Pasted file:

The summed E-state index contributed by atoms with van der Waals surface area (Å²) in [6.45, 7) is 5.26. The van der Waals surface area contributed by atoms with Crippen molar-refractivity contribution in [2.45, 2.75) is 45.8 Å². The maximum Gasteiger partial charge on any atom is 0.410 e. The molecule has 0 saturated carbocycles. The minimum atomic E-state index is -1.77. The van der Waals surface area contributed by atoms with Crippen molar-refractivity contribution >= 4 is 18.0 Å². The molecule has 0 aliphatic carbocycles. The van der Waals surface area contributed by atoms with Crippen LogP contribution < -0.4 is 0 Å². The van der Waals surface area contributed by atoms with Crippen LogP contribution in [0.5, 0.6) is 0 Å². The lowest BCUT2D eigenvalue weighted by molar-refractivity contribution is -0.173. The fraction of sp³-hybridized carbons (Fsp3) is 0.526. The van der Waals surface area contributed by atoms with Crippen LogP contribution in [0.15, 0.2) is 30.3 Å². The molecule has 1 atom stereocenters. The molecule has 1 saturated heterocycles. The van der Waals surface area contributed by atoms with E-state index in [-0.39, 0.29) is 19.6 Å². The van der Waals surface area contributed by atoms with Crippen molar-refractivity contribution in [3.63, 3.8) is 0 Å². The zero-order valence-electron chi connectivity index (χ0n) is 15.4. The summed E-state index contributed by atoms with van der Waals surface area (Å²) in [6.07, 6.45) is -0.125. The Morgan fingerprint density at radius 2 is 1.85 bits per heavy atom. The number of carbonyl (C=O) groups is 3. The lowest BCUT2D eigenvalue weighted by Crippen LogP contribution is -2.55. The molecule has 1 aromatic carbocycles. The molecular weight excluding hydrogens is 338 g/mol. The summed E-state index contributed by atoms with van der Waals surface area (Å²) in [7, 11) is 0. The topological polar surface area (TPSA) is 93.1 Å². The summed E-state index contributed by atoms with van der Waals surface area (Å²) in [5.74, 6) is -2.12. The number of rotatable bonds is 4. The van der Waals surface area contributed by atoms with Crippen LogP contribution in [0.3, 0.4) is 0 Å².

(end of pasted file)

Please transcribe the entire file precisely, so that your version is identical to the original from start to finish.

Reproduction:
The summed E-state index contributed by atoms with van der Waals surface area (Å²) in [6.45, 7) is 5.26. The van der Waals surface area contributed by atoms with Crippen molar-refractivity contribution in [2.45, 2.75) is 45.8 Å². The maximum Gasteiger partial charge on any atom is 0.410 e. The molecule has 0 saturated carbocycles. The minimum atomic E-state index is -1.77. The van der Waals surface area contributed by atoms with Crippen molar-refractivity contribution >= 4 is 18.0 Å². The molecule has 0 aliphatic carbocycles. The van der Waals surface area contributed by atoms with Crippen LogP contribution < -0.4 is 0 Å². The van der Waals surface area contributed by atoms with Crippen LogP contribution in [0.5, 0.6) is 0 Å². The lowest BCUT2D eigenvalue weighted by molar-refractivity contribution is -0.173. The fraction of sp³-hybridized carbons (Fsp3) is 0.526. The van der Waals surface area contributed by atoms with Crippen LogP contribution in [0.15, 0.2) is 30.3 Å². The molecule has 1 atom stereocenters. The molecule has 1 saturated heterocycles. The van der Waals surface area contributed by atoms with E-state index in [-0.39, 0.29) is 19.6 Å². The van der Waals surface area contributed by atoms with Crippen molar-refractivity contribution in [3.63, 3.8) is 0 Å². The zero-order valence-electron chi connectivity index (χ0n) is 15.4. The summed E-state index contributed by atoms with van der Waals surface area (Å²) in [6.07, 6.45) is -0.125. The Morgan fingerprint density at radius 2 is 1.85 bits per heavy atom. The number of carbonyl (C=O) groups is 3. The lowest BCUT2D eigenvalue weighted by Crippen LogP contribution is -2.55. The molecule has 1 aromatic carbocycles. The molecular weight excluding hydrogens is 338 g/mol. The summed E-state index contributed by atoms with van der Waals surface area (Å²) in [7, 11) is 0. The topological polar surface area (TPSA) is 93.1 Å². The summed E-state index contributed by atoms with van der Waals surface area (Å²) in [5.74, 6) is -2.12. The number of rotatable bonds is 4. The van der Waals surface area contributed by atoms with Crippen LogP contribution in [0.3, 0.4) is 0 Å².